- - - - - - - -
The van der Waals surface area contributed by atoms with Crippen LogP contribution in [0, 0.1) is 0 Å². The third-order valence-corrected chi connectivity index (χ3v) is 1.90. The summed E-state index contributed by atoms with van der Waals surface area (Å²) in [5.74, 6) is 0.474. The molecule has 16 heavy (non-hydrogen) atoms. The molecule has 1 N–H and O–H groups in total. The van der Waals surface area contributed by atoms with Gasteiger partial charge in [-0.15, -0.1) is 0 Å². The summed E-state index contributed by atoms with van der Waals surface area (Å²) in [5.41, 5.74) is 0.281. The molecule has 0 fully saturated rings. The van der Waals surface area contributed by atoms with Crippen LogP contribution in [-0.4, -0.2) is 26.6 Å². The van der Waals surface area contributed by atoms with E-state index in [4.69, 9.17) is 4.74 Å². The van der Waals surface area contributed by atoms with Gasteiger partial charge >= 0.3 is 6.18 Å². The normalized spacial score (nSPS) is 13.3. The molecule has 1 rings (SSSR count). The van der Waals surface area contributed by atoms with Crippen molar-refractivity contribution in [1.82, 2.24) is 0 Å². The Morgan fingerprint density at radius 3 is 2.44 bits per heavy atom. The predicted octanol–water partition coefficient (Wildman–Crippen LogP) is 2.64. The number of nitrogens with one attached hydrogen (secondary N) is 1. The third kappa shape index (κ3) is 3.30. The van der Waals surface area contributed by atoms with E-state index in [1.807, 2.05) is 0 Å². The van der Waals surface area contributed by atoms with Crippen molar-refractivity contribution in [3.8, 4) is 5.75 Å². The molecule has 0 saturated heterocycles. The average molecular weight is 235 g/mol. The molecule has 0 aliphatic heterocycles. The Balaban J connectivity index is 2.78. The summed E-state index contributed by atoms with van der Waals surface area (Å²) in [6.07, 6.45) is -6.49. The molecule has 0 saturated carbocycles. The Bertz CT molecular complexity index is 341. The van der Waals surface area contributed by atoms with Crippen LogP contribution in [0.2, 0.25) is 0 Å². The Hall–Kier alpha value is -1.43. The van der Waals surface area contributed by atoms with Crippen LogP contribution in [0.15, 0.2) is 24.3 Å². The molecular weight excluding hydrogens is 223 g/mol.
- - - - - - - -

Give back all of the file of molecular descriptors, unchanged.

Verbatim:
The van der Waals surface area contributed by atoms with Crippen LogP contribution in [0, 0.1) is 0 Å². The third-order valence-corrected chi connectivity index (χ3v) is 1.90. The summed E-state index contributed by atoms with van der Waals surface area (Å²) in [5.74, 6) is 0.474. The molecule has 16 heavy (non-hydrogen) atoms. The molecule has 1 N–H and O–H groups in total. The van der Waals surface area contributed by atoms with Gasteiger partial charge in [-0.15, -0.1) is 0 Å². The summed E-state index contributed by atoms with van der Waals surface area (Å²) in [5.41, 5.74) is 0.281. The molecule has 0 fully saturated rings. The van der Waals surface area contributed by atoms with Crippen LogP contribution in [-0.4, -0.2) is 26.6 Å². The van der Waals surface area contributed by atoms with E-state index in [4.69, 9.17) is 4.74 Å². The van der Waals surface area contributed by atoms with Gasteiger partial charge >= 0.3 is 6.18 Å². The normalized spacial score (nSPS) is 13.3. The molecule has 1 rings (SSSR count). The van der Waals surface area contributed by atoms with Crippen molar-refractivity contribution in [1.82, 2.24) is 0 Å². The Morgan fingerprint density at radius 3 is 2.44 bits per heavy atom. The predicted octanol–water partition coefficient (Wildman–Crippen LogP) is 2.64. The number of nitrogens with one attached hydrogen (secondary N) is 1. The third kappa shape index (κ3) is 3.30. The van der Waals surface area contributed by atoms with E-state index in [1.807, 2.05) is 0 Å². The van der Waals surface area contributed by atoms with Crippen molar-refractivity contribution in [3.8, 4) is 5.75 Å². The molecule has 0 saturated heterocycles. The average molecular weight is 235 g/mol. The molecule has 0 aliphatic heterocycles. The Balaban J connectivity index is 2.78. The summed E-state index contributed by atoms with van der Waals surface area (Å²) in [6.07, 6.45) is -6.49. The molecule has 0 saturated carbocycles. The Bertz CT molecular complexity index is 341. The van der Waals surface area contributed by atoms with Crippen LogP contribution in [0.2, 0.25) is 0 Å². The Hall–Kier alpha value is -1.43. The van der Waals surface area contributed by atoms with Crippen LogP contribution in [0.15, 0.2) is 24.3 Å². The molecular weight excluding hydrogens is 223 g/mol.